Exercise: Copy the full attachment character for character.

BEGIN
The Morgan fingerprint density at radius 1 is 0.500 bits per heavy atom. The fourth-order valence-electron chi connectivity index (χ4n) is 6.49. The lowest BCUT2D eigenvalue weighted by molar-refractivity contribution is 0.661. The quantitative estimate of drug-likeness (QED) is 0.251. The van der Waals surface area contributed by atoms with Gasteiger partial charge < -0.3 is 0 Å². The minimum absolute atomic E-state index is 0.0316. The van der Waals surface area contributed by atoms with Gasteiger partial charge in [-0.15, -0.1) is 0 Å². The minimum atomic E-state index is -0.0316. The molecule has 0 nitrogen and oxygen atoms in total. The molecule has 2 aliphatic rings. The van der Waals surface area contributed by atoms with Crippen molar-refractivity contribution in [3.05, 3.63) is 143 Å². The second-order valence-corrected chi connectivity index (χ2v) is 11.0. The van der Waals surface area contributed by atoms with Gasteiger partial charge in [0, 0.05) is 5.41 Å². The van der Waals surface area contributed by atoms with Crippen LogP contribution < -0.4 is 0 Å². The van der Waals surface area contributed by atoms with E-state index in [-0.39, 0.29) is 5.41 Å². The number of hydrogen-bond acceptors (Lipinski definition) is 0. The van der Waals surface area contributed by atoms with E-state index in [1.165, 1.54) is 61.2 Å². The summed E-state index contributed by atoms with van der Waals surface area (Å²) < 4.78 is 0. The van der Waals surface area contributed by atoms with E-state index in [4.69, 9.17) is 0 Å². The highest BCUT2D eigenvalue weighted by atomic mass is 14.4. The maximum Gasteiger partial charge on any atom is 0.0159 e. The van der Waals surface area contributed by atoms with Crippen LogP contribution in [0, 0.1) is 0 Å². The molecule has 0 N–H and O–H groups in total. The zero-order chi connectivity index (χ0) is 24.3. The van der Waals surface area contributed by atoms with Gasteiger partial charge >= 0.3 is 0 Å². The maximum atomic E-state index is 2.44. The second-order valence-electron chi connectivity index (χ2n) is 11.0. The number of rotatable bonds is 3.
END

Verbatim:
The Morgan fingerprint density at radius 1 is 0.500 bits per heavy atom. The fourth-order valence-electron chi connectivity index (χ4n) is 6.49. The lowest BCUT2D eigenvalue weighted by molar-refractivity contribution is 0.661. The quantitative estimate of drug-likeness (QED) is 0.251. The van der Waals surface area contributed by atoms with Gasteiger partial charge < -0.3 is 0 Å². The minimum absolute atomic E-state index is 0.0316. The van der Waals surface area contributed by atoms with Gasteiger partial charge in [-0.15, -0.1) is 0 Å². The minimum atomic E-state index is -0.0316. The molecule has 0 nitrogen and oxygen atoms in total. The molecule has 2 aliphatic rings. The van der Waals surface area contributed by atoms with Crippen molar-refractivity contribution in [3.05, 3.63) is 143 Å². The second-order valence-corrected chi connectivity index (χ2v) is 11.0. The van der Waals surface area contributed by atoms with Gasteiger partial charge in [0, 0.05) is 5.41 Å². The van der Waals surface area contributed by atoms with Crippen LogP contribution < -0.4 is 0 Å². The van der Waals surface area contributed by atoms with E-state index in [-0.39, 0.29) is 5.41 Å². The number of hydrogen-bond acceptors (Lipinski definition) is 0. The van der Waals surface area contributed by atoms with E-state index in [1.165, 1.54) is 61.2 Å². The summed E-state index contributed by atoms with van der Waals surface area (Å²) < 4.78 is 0. The van der Waals surface area contributed by atoms with E-state index in [4.69, 9.17) is 0 Å². The highest BCUT2D eigenvalue weighted by atomic mass is 14.4. The maximum Gasteiger partial charge on any atom is 0.0159 e. The van der Waals surface area contributed by atoms with Crippen LogP contribution in [0, 0.1) is 0 Å². The molecule has 0 N–H and O–H groups in total. The zero-order chi connectivity index (χ0) is 24.3. The van der Waals surface area contributed by atoms with Gasteiger partial charge >= 0.3 is 0 Å². The maximum atomic E-state index is 2.44. The second-order valence-electron chi connectivity index (χ2n) is 11.0. The number of rotatable bonds is 3.